February 27, 2009 0 By Fans
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Still of Ryan Phillippe in FranklynStill of Eva Green in FranklynStill of Sam Riley in FranklynFranklynStill of Gerald McMorrow in FranklynStill of Sam Riley in Franklyn


The film is a split narrative set simultaneously in contemporary London and in a future metropolis ruled by religious fervor…

Release Year: 2008

Rating: 6.1/10 (8,329 voted)

Gerald McMorrow

Stars: Ryan Phillippe, Sam Riley, Bernard Hill

The film is a split narrative set simultaneously in contemporary London and in a future metropolis ruled by religious fervor. It's the story of four lost souls, divided by two parallel worlds, on course for an explosive collision when a single bullet will decide all their fates.


Ryan Phillippe

David Esser

Sam Riley


Bernard Hill

Peter Esser

Richard Coyle


Eva Green


Susannah York


James Faulkner

Dr. Earlle
Pastor Bone

Helmut Christian Kirchmeier

Street Preacher

Hilary Sesta

Female Preacher

Matthew Flynn

Cleric 1

Janetta Morrow

Guilty Woman

Doug Allen

Cleric 2

Roger Frost

Washing Machine Preacher

Sam Douglas


Stephen Walters


Beyond reality. Beyond fear. Beyond imagination.

Release Date: 27 February 2009

Filming Locations: Lincoln's Inn Fields, Holborn, London, England, UK

Box Office Details

Budget: $12,000,000


Opening Weekend: $75,225
(27 February 2009)
(54 Screens)

Gross: $146,198
(15 March 2009)

Technical Specs


Did You Know?


Preests statement – "If a god is willing to prevent evil, but not able, then he is not omnipotent. If he is able, but not willing, then he must be malevolent. If he is neither able or willing then why call him a god? Why else do bad things happen to good people?" – is almost directly lifted from Epicurus, who is credited with first expounding the problem of evil. David Hume in his Dialogues concerning Natural Religion (1779) cited Epicurus in stating the argument as a series of questions: "Is God willing to prevent evil, but not able? Then is he impotent. Is he able, but not willing? Then is he malevolent. Is he both able and willing? Whence then is evil?"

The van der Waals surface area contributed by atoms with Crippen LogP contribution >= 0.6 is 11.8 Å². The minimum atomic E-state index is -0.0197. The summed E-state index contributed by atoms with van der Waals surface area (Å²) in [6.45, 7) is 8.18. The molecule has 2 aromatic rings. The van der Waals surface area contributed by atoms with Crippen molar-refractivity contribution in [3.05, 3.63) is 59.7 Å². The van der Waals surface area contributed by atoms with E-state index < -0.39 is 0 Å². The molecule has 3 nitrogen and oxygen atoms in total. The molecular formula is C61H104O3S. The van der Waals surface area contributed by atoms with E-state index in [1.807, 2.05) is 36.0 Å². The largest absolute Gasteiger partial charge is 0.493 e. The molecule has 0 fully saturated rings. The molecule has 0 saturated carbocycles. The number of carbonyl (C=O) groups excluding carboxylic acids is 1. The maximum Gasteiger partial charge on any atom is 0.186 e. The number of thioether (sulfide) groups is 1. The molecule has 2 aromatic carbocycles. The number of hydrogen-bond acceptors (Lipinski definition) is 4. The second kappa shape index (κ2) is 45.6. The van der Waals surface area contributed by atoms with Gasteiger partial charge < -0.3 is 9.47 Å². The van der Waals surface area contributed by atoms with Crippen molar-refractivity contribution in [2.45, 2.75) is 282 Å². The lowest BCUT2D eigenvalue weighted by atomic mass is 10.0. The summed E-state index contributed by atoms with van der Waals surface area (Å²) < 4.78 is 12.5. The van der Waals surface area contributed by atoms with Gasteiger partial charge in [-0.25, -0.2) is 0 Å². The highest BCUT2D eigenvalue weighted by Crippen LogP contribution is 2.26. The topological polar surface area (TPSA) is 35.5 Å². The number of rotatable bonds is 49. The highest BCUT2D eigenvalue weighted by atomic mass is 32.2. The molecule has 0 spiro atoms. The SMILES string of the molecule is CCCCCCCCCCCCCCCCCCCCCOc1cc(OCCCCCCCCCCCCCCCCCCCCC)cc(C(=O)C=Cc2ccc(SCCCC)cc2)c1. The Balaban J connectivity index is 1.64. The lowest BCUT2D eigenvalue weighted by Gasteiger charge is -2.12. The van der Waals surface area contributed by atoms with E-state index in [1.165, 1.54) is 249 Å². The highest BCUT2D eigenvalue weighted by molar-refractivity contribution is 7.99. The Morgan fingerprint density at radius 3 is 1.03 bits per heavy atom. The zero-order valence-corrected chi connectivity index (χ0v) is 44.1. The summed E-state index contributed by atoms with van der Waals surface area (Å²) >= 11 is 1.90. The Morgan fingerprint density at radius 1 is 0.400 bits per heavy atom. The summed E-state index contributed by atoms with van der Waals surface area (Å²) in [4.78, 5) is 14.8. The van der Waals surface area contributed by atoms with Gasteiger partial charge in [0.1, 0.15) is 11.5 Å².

Errors made by characters (possibly deliberate errors by the filmmakers):
During Peter Esser (Bernard Hill)'s interview with Tarrant (Art Malik), his son's military welfare officer (Mark Wingett) tells him that they have reason to believe that David has absconded with his "personal weapon", and is therefore armed. In the British Army, the term "personal weapon" refers exclusively to a sidearm (pistol or revolver) and not the long arm (rifle) that we see Peter use to draw a bead on the restaurant later.


Anywhere can feel like a prison, when you don't have any faith.

User Review

Original and intriguing

Rating: 8/10

I've just come back from the premiere at the London film festival and
I've thoroughly enjoyed, it but before I say anything, do not expect it
to be "a mix between V for Vendetta and the Dark knight" which is a
complete nonsense I read earlier, it's nothing like it.

In fact, the sci fi element is only a small (albeit crucial) part to
the story, most of it taking place in present day London.

It's more of a psychological drama, a bit of a slow starter as well
until all the pieces are put together and it starts making sense. To be
honest the less you know about the story, the better otherwise it will
ruin your enjoyment

The acting is excellent, I would say it really is Eva Green's movie,
she shines throughout the movie with a rather difficult role and is
absolutely beautiful. Sam Riley and Ryan Philippe are very good too
although they have a little less material to play with.

I think it's going to be hard sell as it is unlike anything I have
seen, and if they try to market it as an action/sci fi movie, it will
be very misleading but I still definitely recommend it if you're
looking for something a bit different.